On the last day of this incredible experience, I was asked to reflect on what we have experienced and the two words that kept running through my head were: overwhelmed and grateful. I was overwhelmed by the wealth of knowledge and expertise I was exposed to during the week-long trip and grateful to be part of an exceptional group of individuals dedicated to sharing knowledge, strengthening relationships and building bridges between efforts to cultivate strong, resilient and inclusive communities. I look back at this experience realizing the crucial role that scholars play in connecting knowledge to community needs. Now more than ever, academics can no longer function in a silo structure but rather as part of a larger collaborative model that connects research evidence to community needs. It is only through those mechanisms that we are able to improve population health and address societal needs. Regardless of our roots or backgrounds, we can find common ground and connect on our desire to improve the lives of others. My goal now is to utilize this unique global experience I was honored with and bring it back to Canada to push dialogue further and faster.
The hardest thing I experienced during my internship was seeing first-hand the effect of the Syrian refugee crisis on children. I traveled to Jordan and visited MSF’s one-of-a-kind hospital performing reconstructive surgery for Syrian refugee burn victims. What shocked me to the core was seeing children running throughout the hospital laughing and smiling while recovering from burns and war-trauma related injuries. They were not sad. They were not devastated. Instead, they were full of hope, optimism, and smiles. They were resilient. I left the hospital heart-broken but also with a feeling of urgency behind disseminating my research to a wider public audience, and engaging the academic community, and policymakers with the findings of my report. I now understand the way I can make a difference to the Syrian refugees and their plight for security, protection and safe passage is through my research. I got on that flight back to Canada with one final thought: my research must transcend geography and political borders.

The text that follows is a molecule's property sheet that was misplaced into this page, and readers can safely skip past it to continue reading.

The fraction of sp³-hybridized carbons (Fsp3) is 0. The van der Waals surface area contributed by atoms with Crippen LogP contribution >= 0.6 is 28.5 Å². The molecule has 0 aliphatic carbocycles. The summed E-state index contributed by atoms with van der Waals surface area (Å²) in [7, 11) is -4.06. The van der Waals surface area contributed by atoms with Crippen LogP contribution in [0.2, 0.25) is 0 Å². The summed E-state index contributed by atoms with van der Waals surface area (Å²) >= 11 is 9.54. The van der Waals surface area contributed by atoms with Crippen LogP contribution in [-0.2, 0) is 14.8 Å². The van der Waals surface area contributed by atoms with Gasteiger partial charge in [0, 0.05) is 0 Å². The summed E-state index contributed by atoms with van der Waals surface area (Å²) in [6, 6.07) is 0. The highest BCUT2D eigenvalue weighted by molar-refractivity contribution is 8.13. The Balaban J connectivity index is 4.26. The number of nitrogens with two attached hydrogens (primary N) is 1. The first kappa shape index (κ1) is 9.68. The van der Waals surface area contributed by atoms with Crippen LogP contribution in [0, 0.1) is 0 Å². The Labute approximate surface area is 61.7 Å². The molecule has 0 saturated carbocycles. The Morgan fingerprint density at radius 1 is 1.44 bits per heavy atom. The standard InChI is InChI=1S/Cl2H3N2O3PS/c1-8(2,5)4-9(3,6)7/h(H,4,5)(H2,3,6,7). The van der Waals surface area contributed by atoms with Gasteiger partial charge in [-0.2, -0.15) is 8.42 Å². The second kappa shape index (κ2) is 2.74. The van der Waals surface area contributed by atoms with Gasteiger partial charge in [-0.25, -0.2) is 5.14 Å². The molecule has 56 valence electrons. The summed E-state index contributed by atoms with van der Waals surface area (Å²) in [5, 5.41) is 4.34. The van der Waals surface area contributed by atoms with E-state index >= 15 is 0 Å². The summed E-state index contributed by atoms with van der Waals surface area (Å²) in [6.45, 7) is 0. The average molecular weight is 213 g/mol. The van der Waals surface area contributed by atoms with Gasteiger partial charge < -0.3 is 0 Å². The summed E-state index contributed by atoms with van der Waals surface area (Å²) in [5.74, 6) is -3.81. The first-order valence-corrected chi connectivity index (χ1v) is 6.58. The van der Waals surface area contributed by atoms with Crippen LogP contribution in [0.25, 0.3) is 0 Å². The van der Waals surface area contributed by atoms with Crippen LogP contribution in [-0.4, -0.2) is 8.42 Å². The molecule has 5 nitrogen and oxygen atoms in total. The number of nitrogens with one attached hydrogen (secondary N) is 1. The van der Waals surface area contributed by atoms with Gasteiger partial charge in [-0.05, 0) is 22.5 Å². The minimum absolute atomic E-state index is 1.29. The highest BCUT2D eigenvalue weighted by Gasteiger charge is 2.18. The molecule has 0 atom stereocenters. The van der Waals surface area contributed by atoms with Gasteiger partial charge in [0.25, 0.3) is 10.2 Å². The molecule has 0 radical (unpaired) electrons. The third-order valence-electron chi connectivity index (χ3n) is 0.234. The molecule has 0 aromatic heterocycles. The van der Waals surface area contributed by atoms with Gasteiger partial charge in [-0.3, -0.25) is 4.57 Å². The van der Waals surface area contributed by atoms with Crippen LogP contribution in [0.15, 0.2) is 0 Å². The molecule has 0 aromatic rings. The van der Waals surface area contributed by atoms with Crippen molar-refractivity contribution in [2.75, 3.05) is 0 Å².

To every student out there looking to make a difference in this world through their scholarly work, this article is dedicated to you. I am grateful for the life-long friendships I have made throughout this journey and I thank every single person that has had a major positive impact on my journey. I end this blog by a quote from the great Nelson Mandela that I read on my trip to Johannesburg. This quote really struck me because it speaks to my inner desire to always be true to myself and my hope that my research one day can have a lasting impact on society. “The first thing is to be honest with yourself. You can never have an impact on society if you have not changed yourself”.
Thank you to the Queen Elizabeth Scholarship program and the McMaster Health Forum for my journey, that has left a lasting impact on me and changed the way I see my place in this world.
Ahmad Firas Khalid
** Firas has recently also been invited by Universities Canada to debrief his Excellency the Governor General about his internship and related experiences at the Converge Leadership Conference in Ottawa. The aim of the conference is to kick off the sesquicentennial for the university crowd, and to bring together youth, business leaders, innovators, decision makers and more to talk about Canada’s successes, issues and of course where we would like the country to be in 50 years.